Sunday, June 28, 2009

Willamette Valley Weather and Vintage review from OPC

This is an excerpt from the Oregon Pinot Camp handbook. I would suggest you pay close attention to the 2007 vintage. It's been severely panned by the press however the wines exemplify exactly what makes Oregon a wonderful place to make Pinot Noir. High toned red fruit, medium body and "kung fu acidity"*.

OPC Weather and Harvests: A Vintage Review

1985: The vintage was hot and dry from beginning to end. Harvest was in late September, under ideal conditions. Crop was a bit short. Also noteworthy was frost on May 11th and 12th, which affected many locations near the valley floor. Quality was good to excellent.

1986: The year started early, with buds bursting around March 20th. Bloom was somewhat early. The summer was hot, with the year tracking very close to 85°F until 3 inches of rain fell in September. Good weather returned at the end of the month, but the poor weather during fruit maturation diminished the quality of the Pinot noir vintage somewhat. Some excellent Chardonnays were made. Quality was average to good.

1987: Very hot, dry vintage with a September harvest. Grapes harvested in hot conditions. Sugars sometimes reached maximums before flavors developed. Quality was poor to very good.

1988: The lack of rain in the Fall and early Winter of 1987 led to a peculiar malady in 1988 called “late Fall drought-induced Boron deficiency”. The result was a very poor set and resulting small crop. Nonetheless, 1988 was a classic Oregon Pinot noir vintage, with cool temperatures and a long, dry Fall. Quality was good to excellent.

1989: In the late Winter of 1989, Oregon suffered a severe freeze with temperatures at below -5°F. The consequence was moderate to serious vine damage and bud damage in the Spring of 1989. Crops were significantly reduced. The vintage was characterized by a late budbreak, but a hot Summer and Fall. Harvest was in September. Quality was good to very good and the quantity was short.

1990: Very cold conditions in December of 1989 caused bud damage which led to the third straight year of short crops in Oregon. The vintage resembled 1988, with a long cool year and a dry Fall. Quality was very good to excellent.

1991: A long, cool Spring pushed bloom into late June and early July. The rest of the season was, however, ideal with an extraordinary, long, warm Fall. The crop was good. Because of the late harvest, quality was enhanced by severe thinning. Quality ranged from average to very good, depending on cultural practices.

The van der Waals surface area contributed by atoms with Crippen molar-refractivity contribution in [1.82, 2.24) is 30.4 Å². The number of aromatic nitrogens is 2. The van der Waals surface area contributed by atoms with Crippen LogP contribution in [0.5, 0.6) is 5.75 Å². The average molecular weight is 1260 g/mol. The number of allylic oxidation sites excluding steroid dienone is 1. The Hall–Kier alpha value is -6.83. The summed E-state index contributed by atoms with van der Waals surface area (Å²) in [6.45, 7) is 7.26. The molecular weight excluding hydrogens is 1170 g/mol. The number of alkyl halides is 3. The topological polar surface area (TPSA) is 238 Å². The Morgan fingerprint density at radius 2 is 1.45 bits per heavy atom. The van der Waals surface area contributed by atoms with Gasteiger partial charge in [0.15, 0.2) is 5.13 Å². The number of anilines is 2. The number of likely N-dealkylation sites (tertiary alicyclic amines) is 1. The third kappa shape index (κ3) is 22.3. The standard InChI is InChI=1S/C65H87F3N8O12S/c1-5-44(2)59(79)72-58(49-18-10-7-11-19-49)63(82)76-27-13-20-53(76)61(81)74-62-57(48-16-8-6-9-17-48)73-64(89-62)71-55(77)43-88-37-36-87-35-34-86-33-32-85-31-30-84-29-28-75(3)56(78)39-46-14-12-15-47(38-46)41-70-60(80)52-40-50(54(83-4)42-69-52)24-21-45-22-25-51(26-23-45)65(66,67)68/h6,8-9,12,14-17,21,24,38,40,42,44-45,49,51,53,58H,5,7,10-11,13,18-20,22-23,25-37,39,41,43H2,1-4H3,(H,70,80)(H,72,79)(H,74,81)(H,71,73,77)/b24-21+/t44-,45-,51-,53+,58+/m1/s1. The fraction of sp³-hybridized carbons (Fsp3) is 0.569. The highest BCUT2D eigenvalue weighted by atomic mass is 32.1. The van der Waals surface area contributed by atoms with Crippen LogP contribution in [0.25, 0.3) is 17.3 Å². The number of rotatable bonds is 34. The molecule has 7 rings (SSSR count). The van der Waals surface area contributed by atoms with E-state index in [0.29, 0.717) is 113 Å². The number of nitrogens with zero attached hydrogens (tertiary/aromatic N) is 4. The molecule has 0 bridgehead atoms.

1992: This was the hottest year in Oregon’s brief modern viticultural history. The harvest ranged from early to mid-September. Fortunately, the heat relented somewhat at the end of maturity, allowing many producers to make wines of outstanding quality. The experience of 1987 may have aided producers in making their cultural and picking decisions. Crop was good. Thinning was required to be successful. (The earliest harvest to-date.)

1993: This may become another classic Oregon vintage. Bloom was in late June. Harvest was relatively late, but the Fall was warm and relatively dry. The crop was average. Thinning generally enhanced wine quality. (The latest harvest to-date.)

Vintage notes 1985–1993 by Ted Casteel, Bethel Heights Vineyard

1994: A highly ballyhooed vintage, this was a short, dry, and warm harvest. Thinning was unnecessary, with most vineyards having croploads under two tons per acre. Alcohols are moderately high, extraction huge and the reception by press predictably strong. Seen as the best vintage released to-date by some, with 1998 rivaling it.

1995: A vintage with rain at harvest ending a good growing season and, unfortunately following on the heels of 1994, received poorly by critics. A moderate to good yield and heavy rains for a week or more in the middle of harvest meant many wines lack the depth of fruit and color that others have. That notwithstanding, the vintage made exceptionally rich, elegantly styled wines at the single vineyard and reserve levels.

1996: The second rain-affected harvest, fruit in this year was closer to fully ripe when a few days of rain arrived, resulting in almost normal size and richness in the Pinot noirs. The vintage yields were slightly below normal levels but not financially threatening as with 1994 and 1998, plus in all years since 1994 more winemakers are chosing to crop-thin to achieve intensity. A fat, rich vintage considered the best of the rain years by critics.